From the analysis in Section 2, the region of the system orbits is restricted by one-dimensional space function, leading to the generation of chaos or chaos-like behaviors. Similarly, we can introduce two-dimensional and three-dimensional space functions to generate new chaotic attractors. Still considering the system (2.1) and the system (2.2), we introduce a simple two-dimensional space function: to make the system trajectory switch between and , where and are positive constants satisfying . The switching rule is constructed as follows. When system (2.1) is active, it will switch to system (2.2) at time if . Similarly, when system (2.2) is active, it will switch to system (2.1) at time if .

With this switching rule, we can generate chaos or chaos-like behavior by the system parameters chosen as (2.6) and we assume that , . As shown in Figure 2, the maximum Lyapunov exponent is 0.0017.

fig2
Figure 2: Chaotic attractor generated by two-dimensional space function (3.1).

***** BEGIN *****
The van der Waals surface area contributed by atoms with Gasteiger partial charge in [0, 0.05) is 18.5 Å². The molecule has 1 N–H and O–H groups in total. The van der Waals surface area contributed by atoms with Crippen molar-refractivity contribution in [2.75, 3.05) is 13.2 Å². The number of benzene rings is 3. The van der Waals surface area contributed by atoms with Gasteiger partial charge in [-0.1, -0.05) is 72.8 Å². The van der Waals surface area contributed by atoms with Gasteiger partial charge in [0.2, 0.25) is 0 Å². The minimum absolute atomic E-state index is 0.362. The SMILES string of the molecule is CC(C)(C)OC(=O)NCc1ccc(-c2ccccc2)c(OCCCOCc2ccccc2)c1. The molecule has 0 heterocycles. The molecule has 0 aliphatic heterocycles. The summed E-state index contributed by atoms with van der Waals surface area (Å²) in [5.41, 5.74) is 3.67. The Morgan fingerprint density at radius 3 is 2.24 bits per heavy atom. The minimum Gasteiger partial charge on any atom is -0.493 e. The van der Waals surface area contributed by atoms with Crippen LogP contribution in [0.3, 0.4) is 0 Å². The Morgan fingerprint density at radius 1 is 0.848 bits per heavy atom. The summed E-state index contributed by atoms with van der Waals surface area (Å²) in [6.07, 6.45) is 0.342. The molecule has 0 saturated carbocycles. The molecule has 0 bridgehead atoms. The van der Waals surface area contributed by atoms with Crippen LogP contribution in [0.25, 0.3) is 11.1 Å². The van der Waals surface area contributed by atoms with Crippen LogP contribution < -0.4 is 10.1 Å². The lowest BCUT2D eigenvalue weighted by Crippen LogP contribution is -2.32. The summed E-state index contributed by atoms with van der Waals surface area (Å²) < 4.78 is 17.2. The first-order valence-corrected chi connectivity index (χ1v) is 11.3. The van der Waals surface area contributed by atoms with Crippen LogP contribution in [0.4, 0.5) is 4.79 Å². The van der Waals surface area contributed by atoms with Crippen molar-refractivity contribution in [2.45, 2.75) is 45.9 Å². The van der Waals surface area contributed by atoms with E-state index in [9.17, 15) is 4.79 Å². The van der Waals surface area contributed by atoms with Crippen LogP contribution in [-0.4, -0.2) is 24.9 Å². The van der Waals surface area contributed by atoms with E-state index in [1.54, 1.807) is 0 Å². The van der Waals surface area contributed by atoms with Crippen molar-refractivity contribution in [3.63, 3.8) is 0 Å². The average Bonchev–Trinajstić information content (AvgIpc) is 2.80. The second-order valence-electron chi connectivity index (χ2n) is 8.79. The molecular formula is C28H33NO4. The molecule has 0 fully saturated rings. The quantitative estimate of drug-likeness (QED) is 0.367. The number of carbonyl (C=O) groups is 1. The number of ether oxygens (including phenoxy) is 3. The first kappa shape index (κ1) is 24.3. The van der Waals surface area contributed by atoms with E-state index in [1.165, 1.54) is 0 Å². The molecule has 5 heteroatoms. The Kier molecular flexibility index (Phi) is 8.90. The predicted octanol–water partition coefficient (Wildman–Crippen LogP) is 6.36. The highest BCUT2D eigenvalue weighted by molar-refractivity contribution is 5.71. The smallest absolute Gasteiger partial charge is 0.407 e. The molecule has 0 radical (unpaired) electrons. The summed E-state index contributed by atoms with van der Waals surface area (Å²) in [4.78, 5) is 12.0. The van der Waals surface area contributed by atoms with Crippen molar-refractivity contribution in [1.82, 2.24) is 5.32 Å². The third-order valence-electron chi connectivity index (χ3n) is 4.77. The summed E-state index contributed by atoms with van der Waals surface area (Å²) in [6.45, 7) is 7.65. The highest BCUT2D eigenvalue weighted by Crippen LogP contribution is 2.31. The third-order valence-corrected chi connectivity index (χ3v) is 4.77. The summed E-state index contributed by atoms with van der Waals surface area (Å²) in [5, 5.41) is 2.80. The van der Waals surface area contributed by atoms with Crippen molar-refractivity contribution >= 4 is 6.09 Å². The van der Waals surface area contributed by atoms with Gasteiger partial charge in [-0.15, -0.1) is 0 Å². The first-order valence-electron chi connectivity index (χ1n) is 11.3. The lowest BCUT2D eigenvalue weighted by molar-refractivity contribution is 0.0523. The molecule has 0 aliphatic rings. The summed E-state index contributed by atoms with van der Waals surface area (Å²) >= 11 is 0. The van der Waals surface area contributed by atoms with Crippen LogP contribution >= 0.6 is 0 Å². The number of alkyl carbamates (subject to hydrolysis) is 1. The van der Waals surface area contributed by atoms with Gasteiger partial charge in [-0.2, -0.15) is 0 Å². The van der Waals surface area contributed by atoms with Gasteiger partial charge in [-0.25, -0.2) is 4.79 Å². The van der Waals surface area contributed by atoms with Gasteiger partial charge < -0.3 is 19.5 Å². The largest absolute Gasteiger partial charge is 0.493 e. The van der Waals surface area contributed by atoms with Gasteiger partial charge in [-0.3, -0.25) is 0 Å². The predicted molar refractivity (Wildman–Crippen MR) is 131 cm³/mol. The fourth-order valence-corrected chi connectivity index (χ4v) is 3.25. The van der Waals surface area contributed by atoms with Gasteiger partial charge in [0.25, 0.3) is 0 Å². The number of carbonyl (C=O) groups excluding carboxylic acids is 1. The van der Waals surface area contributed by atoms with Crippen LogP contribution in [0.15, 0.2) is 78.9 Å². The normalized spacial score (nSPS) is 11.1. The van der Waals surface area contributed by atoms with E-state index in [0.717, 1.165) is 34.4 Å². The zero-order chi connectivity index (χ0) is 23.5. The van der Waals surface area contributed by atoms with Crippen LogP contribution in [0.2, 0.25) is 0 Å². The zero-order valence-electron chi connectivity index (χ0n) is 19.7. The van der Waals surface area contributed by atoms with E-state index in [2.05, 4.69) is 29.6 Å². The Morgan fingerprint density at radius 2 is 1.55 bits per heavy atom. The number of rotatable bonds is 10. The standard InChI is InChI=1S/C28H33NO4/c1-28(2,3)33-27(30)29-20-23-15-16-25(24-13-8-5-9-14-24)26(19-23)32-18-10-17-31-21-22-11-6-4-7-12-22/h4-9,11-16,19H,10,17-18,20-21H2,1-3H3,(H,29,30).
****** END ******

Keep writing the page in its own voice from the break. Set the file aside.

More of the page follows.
Similarly, we can introduce a three-dimensional space function as following: to make the system trajectory switch between and , where and are positive constants satisfying . The switching rule is constructed as follows. When system (2.1) is active, it will switch to system (2.2) at time if . Similarly, when system (2.2) is active, it will switch to system (2.1) at time if .

With this switching rule, we can generate chaos or chaos-like behavior by the system parameters chosen as (2.6) and we assume that , . As shown in Figure 3, the maximum Lyapunov exponent is .

fig3
Figure 3: Chaotic attractor generated by three-dimensional space function (3.2).

4. Various Patterns with Parameter Changing

In this section, we pay attention to the dynamical behaviors of the system (2.1) and the system (2.2) with parameter of space functions selected in the “chaotic” regions in order to show the effective generation of various patterns of attractors based on the parameter selection.

At first, we consider one-dimensional space function: let and change in the stability intervals. Then, the system displays different patterns for different values of and , as shown in Figures 4 and 5.